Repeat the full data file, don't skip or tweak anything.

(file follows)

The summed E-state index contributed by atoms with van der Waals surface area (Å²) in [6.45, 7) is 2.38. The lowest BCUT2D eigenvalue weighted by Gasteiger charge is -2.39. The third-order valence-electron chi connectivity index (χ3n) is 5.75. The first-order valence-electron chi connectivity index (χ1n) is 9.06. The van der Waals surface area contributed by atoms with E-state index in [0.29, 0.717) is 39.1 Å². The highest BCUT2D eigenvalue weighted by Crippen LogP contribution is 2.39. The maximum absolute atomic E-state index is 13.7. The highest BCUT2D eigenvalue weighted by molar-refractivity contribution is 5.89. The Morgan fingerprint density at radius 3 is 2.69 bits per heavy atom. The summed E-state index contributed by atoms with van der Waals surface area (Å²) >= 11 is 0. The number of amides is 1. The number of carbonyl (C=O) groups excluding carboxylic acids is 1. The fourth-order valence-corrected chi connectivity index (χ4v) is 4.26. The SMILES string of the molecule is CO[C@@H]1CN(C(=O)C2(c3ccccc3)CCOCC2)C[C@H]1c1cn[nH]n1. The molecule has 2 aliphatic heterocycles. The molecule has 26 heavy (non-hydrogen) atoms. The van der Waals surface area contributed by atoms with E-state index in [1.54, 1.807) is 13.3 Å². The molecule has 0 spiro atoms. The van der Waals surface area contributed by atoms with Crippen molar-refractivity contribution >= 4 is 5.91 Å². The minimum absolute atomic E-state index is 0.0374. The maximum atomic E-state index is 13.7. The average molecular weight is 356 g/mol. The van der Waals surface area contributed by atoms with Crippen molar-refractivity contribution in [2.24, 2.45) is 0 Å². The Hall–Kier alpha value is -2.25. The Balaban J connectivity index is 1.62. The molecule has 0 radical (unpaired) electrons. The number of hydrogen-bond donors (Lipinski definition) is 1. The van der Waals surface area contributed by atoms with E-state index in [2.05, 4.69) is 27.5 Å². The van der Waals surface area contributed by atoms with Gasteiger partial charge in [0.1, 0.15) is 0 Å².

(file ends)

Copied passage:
The summed E-state index contributed by atoms with van der Waals surface area (Å²) in [6.45, 7) is 2.38. The lowest BCUT2D eigenvalue weighted by Gasteiger charge is -2.39. The third-order valence-electron chi connectivity index (χ3n) is 5.75. The first-order valence-electron chi connectivity index (χ1n) is 9.06. The van der Waals surface area contributed by atoms with E-state index in [0.29, 0.717) is 39.1 Å². The highest BCUT2D eigenvalue weighted by Crippen LogP contribution is 2.39. The maximum absolute atomic E-state index is 13.7. The highest BCUT2D eigenvalue weighted by molar-refractivity contribution is 5.89. The Morgan fingerprint density at radius 3 is 2.69 bits per heavy atom. The summed E-state index contributed by atoms with van der Waals surface area (Å²) >= 11 is 0. The number of amides is 1. The number of carbonyl (C=O) groups excluding carboxylic acids is 1. The fourth-order valence-corrected chi connectivity index (χ4v) is 4.26. The SMILES string of the molecule is CO[C@@H]1CN(C(=O)C2(c3ccccc3)CCOCC2)C[C@H]1c1cn[nH]n1. The molecule has 2 aliphatic heterocycles. The molecule has 26 heavy (non-hydrogen) atoms. The van der Waals surface area contributed by atoms with E-state index in [1.54, 1.807) is 13.3 Å². The molecule has 0 spiro atoms. The van der Waals surface area contributed by atoms with Crippen molar-refractivity contribution >= 4 is 5.91 Å². The minimum absolute atomic E-state index is 0.0374. The maximum atomic E-state index is 13.7. The average molecular weight is 356 g/mol. The van der Waals surface area contributed by atoms with Crippen molar-refractivity contribution in [2.24, 2.45) is 0 Å². The Hall–Kier alpha value is -2.25. The Balaban J connectivity index is 1.62. The molecule has 0 radical (unpaired) electrons. The number of hydrogen-bond donors (Lipinski definition) is 1. The van der Waals surface area contributed by atoms with E-state index in [2.05, 4.69) is 27.5 Å². The van der Waals surface area contributed by atoms with Gasteiger partial charge in [0.1, 0.15) is 0 Å².